During radiation therapy, a significant amount of small bowel may lie in the irradiated field and receive a substantial radiation dose. Indeed, acute small bowel toxicity is one of the more common dose-limiting toxicities of irradiation for rectal cancer.8 Chronic gastrointestinal symptoms after treatment of rectal cancer are common9,10; however, in many cases, it is difficult to attribute problems to any specific aspect of care (surgery, chemotherapy, or irradiation). For example, small bowel obstruction (SBO) after major abdominal surgery is a frequent occurrence.11 Therefore, it may be difficult to determine if RT results in an increased risk above baseline. While there is some evidence that there may be less small bowel toxicity with preoperative irradiation,12 the data are primarily based on short-course irradiation (with limited generalizability to most North American centers) and without concurrent chemotherapy. We therefore designed this study to determine if irradiation is associated with an increased rate of SBO in patients with resectable rectal cancer, and to evaluate other factors (particularly type of surgery and timing of irradiation) that might influence the relationship.



We used Surveillance, Epidemiology, and End Results (SEER) cancer registry data linked to Medicare enrollment records and utilization data (SEER-Medicare). SEER, a population-based cancer registry sponsored by the National Cancer Institute, collects information on cancer incidence and survival from 11 population-based cancer registries; these 11 registries include about 14% of the U.S. population.13 The information collected by SEER includes patient characteristics, primary tumor site, tumor stage, first course of treatment (including surgery and irradiation), timing of irradiation, follow-up for vital status, and cause of death as recorded on the death certificate.13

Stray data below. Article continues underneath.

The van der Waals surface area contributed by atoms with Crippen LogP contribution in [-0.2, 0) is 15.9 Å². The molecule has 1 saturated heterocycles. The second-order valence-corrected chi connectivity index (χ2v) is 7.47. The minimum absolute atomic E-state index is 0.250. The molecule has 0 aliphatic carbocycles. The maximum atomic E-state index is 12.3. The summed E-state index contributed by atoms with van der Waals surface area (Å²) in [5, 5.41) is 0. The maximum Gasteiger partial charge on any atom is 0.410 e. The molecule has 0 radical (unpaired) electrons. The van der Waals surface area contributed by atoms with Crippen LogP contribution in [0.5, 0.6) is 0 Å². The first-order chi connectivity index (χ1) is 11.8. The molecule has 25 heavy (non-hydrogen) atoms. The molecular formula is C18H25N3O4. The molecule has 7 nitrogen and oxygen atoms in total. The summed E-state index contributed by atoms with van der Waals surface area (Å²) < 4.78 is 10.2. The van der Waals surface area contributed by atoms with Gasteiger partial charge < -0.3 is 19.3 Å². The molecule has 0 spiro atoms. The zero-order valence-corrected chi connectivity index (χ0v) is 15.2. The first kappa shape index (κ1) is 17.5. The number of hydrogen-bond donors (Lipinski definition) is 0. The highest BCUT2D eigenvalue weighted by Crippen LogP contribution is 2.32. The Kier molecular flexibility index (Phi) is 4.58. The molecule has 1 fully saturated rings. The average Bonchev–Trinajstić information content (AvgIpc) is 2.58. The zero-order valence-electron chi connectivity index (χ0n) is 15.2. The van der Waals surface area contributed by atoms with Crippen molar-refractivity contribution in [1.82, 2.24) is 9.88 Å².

Medicare provides comprehensive health care for about 98% of the U.S. population age 65 or older. Cancer cases reported to SEER have been matched to the Medicare master enrollment file, to facilitate population-based health services research. Medicare eligibility has been identified for 94% of people 65 or older identified by SEER.14 For Medicare enrollees who do not participate in a managed care plan, claims data for hospitalizations are available through the Medicare Provider Analysis and Review (MedPAR) file. SEER-Medicare includes cancer cases reported to SEER from 1973 through 1999 and all Medicare claims for people diagnosed with cancer from 1991 through 2001. Hospitalization data (per the MedPAR file) are available from 1986 through 2001. For this study, we evaluated only hospitalization for SBO and therefore were able to determine the rate of admission for SBO since 1986.


Included in our study were patients age 65 or older who were diagnosed with invasive, nonmetastatic rectal cancer from January 1, 1986, through December 31, 1999. We included only patients who underwent radical resection of rectal cancer (SEER site-specific surgery 30 through 90) for the first course of treatment.